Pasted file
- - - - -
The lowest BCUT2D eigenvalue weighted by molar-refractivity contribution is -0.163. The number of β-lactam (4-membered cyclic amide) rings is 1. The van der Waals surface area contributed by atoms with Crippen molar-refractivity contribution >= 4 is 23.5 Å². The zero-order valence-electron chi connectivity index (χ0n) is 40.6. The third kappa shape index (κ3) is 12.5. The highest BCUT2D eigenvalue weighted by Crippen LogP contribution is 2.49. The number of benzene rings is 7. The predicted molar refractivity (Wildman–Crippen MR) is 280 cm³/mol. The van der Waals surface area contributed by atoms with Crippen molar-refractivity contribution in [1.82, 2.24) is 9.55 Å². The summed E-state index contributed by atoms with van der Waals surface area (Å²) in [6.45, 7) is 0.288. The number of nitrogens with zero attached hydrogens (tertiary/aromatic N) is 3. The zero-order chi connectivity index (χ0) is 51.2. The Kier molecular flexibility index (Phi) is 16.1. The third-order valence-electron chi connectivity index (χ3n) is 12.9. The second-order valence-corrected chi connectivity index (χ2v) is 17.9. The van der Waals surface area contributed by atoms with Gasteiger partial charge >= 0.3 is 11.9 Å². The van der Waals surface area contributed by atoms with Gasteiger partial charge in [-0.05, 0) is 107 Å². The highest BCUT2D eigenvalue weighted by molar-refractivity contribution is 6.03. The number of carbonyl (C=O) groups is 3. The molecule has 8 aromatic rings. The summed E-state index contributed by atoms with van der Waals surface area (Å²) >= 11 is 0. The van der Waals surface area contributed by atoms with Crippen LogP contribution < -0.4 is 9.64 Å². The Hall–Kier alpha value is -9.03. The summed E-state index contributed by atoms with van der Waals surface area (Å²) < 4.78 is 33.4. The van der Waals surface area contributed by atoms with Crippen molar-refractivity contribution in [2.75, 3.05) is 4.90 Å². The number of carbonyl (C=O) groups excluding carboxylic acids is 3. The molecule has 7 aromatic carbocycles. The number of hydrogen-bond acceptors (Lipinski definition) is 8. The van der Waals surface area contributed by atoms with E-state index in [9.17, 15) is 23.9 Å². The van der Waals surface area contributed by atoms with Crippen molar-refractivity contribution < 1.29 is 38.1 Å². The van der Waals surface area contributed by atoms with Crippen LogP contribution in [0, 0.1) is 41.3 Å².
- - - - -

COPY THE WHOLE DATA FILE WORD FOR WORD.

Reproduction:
The lowest BCUT2D eigenvalue weighted by molar-refractivity contribution is -0.163. The number of β-lactam (4-membered cyclic amide) rings is 1. The van der Waals surface area contributed by atoms with Crippen molar-refractivity contribution >= 4 is 23.5 Å². The zero-order valence-electron chi connectivity index (χ0n) is 40.6. The third kappa shape index (κ3) is 12.5. The highest BCUT2D eigenvalue weighted by Crippen LogP contribution is 2.49. The number of benzene rings is 7. The predicted molar refractivity (Wildman–Crippen MR) is 280 cm³/mol. The van der Waals surface area contributed by atoms with Crippen molar-refractivity contribution in [1.82, 2.24) is 9.55 Å². The summed E-state index contributed by atoms with van der Waals surface area (Å²) in [6.45, 7) is 0.288. The number of nitrogens with zero attached hydrogens (tertiary/aromatic N) is 3. The zero-order chi connectivity index (χ0) is 51.2. The Kier molecular flexibility index (Phi) is 16.1. The third-order valence-electron chi connectivity index (χ3n) is 12.9. The second-order valence-corrected chi connectivity index (χ2v) is 17.9. The van der Waals surface area contributed by atoms with Gasteiger partial charge >= 0.3 is 11.9 Å². The van der Waals surface area contributed by atoms with Gasteiger partial charge in [-0.05, 0) is 107 Å². The highest BCUT2D eigenvalue weighted by molar-refractivity contribution is 6.03. The number of carbonyl (C=O) groups is 3. The molecule has 8 aromatic rings. The summed E-state index contributed by atoms with van der Waals surface area (Å²) >= 11 is 0. The van der Waals surface area contributed by atoms with Crippen LogP contribution < -0.4 is 9.64 Å². The Hall–Kier alpha value is -9.03. The summed E-state index contributed by atoms with van der Waals surface area (Å²) < 4.78 is 33.4. The van der Waals surface area contributed by atoms with Crippen molar-refractivity contribution in [2.75, 3.05) is 4.90 Å². The number of carbonyl (C=O) groups excluding carboxylic acids is 3. The molecule has 7 aromatic carbocycles. The number of hydrogen-bond acceptors (Lipinski definition) is 8. The van der Waals surface area contributed by atoms with E-state index in [9.17, 15) is 23.9 Å². The van der Waals surface area contributed by atoms with Crippen molar-refractivity contribution < 1.29 is 38.1 Å². The van der Waals surface area contributed by atoms with Crippen LogP contribution in [0, 0.1) is 41.3 Å².